The Zooarchaeology of Southern Phoenicia: An Animal View on Cross-Mediterranean Interactions

Phoenicia was at the centre of an extensive Mediterranean trade network during the Iron Age. The flow of goods and ideas through this network to its Levantine hub is observed in the movement of pottery, artistic styles, and other manifestations of material culture. New animals and animal-related cultural knowledge must also have been introduced to Phoenicia, but we are ignorant at this stage as to the hows, whys, and wherefores of such bio-cultural flow. Recent excavations at the important southern Phoenician sites of Tel Dor, Tell Keisan, Tel Akko and Achziv have employed systematic, high-resolution faunal recovery techniques that enable a multi-site zooarchaeological study of the Phoenician homeland. The proposed study will address the subject of biocultural change in Iron Age Phoenicia by testing the hypothesis that increasing Mediterranean connectivity resulted in greater diversity of livestock phenotypes and husbandry strategies, access to distant fisheries and exotic fish, and importation of animal butchery and consumption practices.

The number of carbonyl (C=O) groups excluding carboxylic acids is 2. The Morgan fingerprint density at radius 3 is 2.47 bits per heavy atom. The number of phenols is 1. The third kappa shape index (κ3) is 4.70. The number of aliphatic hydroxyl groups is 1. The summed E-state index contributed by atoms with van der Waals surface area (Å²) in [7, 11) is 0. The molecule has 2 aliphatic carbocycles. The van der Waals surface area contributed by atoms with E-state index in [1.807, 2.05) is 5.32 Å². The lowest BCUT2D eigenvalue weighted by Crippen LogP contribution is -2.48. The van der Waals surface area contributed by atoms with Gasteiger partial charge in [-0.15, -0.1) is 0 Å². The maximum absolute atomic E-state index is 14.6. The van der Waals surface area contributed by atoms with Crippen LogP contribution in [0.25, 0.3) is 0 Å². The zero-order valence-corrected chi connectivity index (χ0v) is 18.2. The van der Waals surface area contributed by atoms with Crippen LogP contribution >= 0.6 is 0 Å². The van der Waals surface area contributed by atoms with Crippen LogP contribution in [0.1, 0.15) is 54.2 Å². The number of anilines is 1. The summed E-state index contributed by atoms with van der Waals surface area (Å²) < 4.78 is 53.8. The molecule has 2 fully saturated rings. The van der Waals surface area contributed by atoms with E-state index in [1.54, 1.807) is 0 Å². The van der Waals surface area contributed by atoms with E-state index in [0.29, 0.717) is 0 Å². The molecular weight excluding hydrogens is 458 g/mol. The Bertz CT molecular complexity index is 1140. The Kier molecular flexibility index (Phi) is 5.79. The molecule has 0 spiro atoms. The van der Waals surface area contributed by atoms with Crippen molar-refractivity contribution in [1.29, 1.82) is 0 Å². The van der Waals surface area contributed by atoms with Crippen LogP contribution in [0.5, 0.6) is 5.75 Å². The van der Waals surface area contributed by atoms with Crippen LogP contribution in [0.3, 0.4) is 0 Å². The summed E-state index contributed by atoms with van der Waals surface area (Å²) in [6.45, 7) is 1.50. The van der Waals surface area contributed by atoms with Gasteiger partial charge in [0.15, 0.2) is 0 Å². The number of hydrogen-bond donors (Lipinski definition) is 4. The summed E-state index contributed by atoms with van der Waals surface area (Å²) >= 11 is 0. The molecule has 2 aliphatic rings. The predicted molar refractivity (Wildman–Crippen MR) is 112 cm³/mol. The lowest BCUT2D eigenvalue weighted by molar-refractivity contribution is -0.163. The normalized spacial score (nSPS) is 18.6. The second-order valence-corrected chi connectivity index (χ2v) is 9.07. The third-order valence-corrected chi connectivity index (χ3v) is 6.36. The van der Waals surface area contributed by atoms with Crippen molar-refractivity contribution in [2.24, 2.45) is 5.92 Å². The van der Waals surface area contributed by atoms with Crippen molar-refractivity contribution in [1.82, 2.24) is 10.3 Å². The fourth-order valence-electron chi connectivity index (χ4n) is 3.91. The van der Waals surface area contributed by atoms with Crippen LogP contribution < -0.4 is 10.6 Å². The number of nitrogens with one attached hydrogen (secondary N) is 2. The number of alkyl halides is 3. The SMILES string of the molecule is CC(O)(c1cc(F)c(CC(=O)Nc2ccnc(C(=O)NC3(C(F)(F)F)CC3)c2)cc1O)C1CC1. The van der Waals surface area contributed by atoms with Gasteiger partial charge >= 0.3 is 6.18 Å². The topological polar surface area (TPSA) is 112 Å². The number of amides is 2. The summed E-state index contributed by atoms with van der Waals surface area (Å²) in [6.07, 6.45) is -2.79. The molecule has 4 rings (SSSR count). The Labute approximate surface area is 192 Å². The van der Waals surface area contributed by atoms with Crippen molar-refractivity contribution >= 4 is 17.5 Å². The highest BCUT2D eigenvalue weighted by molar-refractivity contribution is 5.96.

The research is led by Dr. Irit Zohar, Mr. Ghavin Deonarian, and Ms. Sierra Harding.

The project is funded by the Israel Science Foundation (ISF Grant 252/19 to Nimrod Marom).